GRAVENHURST — By day Brad Rundle quietly manages the entertainment lineup at Gravenhurst Opera House, but by night he roars down the track at speeds of up to 145 miles per hour on his four-cylinder, 180-horsepower Suzuki GSX-R1100 drag bike.
Brad Rundle gets set at the start line at Toronto Motorsports Park on his Suzuki GSX R1100 drag bike. The manager of the Gravenhurst Opera House finished fourth overall in the bike/sled class of the Ontario Street Car Association 2011 race series.
Photo courtesy of TG Photography
The 48-year-old theatre manager is celebrating an outstanding season on the racetrack after finishing fourth overall with 117 points in the bike/sled class of the Ontario Street Car Association 2011 race series.
After attending all seven events, Rundle found himself in the top five, six points ahead of his closest competitor, another local resident, and one spot shy of the podium.
Rundle said it was his final event at Toronto Motorsports Park Sept. 17-18 that gave him the edge.
That weekend Rundle qualified first out of a field of more than 20 bikes with a personal best time of 9.209 seconds in the quarter-mile. He had two perfect reaction times off the start line, comparable to a hole in one, Rundle said.
“Qualifying first gave me additional points, the advantage of the lane of my choice and moved me up in the standings,” he said. “That last weekend was my best event.”
Although Rundle has had a long-standing affinity for two-wheeled hot rods, he took his passion to the racetrack after accompanying his friend and fellow drag racer John Oake to the track.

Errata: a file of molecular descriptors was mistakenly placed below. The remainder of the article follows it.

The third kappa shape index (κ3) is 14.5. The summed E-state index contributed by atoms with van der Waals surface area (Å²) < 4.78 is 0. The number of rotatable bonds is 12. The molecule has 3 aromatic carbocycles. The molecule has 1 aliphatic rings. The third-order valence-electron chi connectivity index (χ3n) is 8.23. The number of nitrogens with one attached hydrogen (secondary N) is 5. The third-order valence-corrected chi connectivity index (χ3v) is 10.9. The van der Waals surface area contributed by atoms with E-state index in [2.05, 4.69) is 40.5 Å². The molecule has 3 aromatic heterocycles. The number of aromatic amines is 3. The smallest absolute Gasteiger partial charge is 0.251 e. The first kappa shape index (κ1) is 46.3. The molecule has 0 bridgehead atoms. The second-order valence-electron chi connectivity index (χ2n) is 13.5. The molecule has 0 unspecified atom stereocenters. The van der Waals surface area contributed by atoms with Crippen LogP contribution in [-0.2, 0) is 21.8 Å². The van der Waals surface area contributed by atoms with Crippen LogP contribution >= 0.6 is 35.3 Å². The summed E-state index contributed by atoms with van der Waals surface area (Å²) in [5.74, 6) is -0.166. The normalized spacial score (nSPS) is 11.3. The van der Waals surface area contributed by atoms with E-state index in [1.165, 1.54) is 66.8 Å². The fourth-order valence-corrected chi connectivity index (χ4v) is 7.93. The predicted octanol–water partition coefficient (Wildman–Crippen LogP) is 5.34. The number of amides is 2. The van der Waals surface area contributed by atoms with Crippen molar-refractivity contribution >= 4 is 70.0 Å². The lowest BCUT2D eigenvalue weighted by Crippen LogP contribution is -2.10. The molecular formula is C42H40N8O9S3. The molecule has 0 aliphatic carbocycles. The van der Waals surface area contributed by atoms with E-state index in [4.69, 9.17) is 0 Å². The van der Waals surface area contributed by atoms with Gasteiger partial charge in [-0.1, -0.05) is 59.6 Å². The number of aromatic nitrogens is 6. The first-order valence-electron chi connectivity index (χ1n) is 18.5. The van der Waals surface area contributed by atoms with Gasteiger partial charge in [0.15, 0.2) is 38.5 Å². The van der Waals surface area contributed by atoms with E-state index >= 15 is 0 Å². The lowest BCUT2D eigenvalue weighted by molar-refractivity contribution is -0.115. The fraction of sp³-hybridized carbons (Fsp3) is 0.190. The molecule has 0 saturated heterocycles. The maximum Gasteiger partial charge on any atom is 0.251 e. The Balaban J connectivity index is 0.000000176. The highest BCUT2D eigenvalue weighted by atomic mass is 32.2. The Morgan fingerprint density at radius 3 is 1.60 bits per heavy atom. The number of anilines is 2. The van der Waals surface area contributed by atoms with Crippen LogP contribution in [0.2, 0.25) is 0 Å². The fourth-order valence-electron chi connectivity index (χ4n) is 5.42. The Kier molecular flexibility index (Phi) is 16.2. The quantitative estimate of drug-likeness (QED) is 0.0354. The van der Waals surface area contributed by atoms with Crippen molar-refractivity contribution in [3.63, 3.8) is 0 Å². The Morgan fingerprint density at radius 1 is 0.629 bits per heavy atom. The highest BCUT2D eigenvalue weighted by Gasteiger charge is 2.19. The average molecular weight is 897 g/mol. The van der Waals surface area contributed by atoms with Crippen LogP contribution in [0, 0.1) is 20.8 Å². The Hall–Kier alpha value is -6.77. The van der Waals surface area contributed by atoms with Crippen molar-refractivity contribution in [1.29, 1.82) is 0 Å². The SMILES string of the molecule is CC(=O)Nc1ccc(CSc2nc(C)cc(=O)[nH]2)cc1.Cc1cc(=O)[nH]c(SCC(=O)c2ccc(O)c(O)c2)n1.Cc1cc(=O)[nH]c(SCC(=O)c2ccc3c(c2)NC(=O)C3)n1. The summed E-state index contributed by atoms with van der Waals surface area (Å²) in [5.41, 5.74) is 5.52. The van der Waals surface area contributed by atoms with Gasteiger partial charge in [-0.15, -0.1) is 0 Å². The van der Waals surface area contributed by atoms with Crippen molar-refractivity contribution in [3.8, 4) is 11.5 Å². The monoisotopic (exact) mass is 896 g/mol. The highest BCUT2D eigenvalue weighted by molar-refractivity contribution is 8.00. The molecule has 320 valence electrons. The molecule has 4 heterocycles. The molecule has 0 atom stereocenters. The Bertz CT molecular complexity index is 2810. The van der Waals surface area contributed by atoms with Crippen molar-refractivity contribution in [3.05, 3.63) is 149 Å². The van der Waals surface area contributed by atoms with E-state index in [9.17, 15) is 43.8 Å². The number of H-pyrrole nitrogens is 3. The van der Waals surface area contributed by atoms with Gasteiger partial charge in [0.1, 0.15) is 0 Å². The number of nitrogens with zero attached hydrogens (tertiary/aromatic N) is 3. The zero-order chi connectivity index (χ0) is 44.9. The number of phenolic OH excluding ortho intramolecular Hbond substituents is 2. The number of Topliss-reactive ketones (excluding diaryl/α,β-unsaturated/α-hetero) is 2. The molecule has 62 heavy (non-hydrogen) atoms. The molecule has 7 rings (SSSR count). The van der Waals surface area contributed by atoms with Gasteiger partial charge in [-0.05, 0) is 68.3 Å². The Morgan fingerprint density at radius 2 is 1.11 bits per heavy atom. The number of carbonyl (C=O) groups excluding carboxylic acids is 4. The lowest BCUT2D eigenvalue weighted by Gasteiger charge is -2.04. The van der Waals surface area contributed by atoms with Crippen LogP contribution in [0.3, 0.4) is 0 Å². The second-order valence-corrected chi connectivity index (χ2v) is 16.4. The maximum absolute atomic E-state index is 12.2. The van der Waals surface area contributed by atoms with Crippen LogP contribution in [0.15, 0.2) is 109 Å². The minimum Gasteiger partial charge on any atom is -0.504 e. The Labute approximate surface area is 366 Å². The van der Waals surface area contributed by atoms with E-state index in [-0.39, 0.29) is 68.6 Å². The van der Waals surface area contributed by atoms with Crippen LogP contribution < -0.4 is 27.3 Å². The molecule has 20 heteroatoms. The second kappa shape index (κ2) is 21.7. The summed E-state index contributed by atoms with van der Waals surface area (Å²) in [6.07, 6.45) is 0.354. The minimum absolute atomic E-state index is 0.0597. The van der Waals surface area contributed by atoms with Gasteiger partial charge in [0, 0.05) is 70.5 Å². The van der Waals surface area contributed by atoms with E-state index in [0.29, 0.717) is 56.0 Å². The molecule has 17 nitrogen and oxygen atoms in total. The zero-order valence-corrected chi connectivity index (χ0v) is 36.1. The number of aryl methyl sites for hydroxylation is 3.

“I’ve been riding bikes since I was nine, starting out with mini-bikes. I always had a motorcycle,” he said. “When I went to the races with John I noticed they were holding time trials for bikes, so I started to trailer mine down and do some time trial events.”
Rundle has been drag racing competitively with various street bikes, purpose-built and converted for the track, for the past four years. His current drag bike combines a 1989 frame that has been cut, welded and lowered with a 1300cc 1991 motor with different pistons and a race fairing. The whole package, modified with a seven-inch slick tire and wheelie bars, weighs about 350 pounds.
His interest in the breakneck hobby grew as the OSCA created a series for bikes.
“It’s great fun,” he said.
Over the winter Rundle enjoys spending time working on his bikes, adding tricks like air shifters, but reserves the major work for a mechanic.
Other racers too, have had successes with his past machines. Mark Stein of Blaine’s Automotive in Severn Bridge came fifth in the bike/sled class on a drag bike Rundle sold him last year.
“I plan to join the same series and try again next year,” Rundle said. “I’m looking at another bike or a bigger, faster motor for my current bike.”
One day he hopes to race on Utah’s Bonneville Salt Flats where a number of world land speed records have been set.
“It’s on my bucket list,” he said of the 10-mile flat run. “I’d like to do that next year.”
Those who know Rundle are quite surprised that his day job and weekend life are at two different extremes.
“It takes people off guard that I’m involved in the arts and drag racing,” said Rundle. “They are two very different preoccupations. But I was interested in motorcycles long before the arts, so don’t make me choose. I enjoy them both very much.”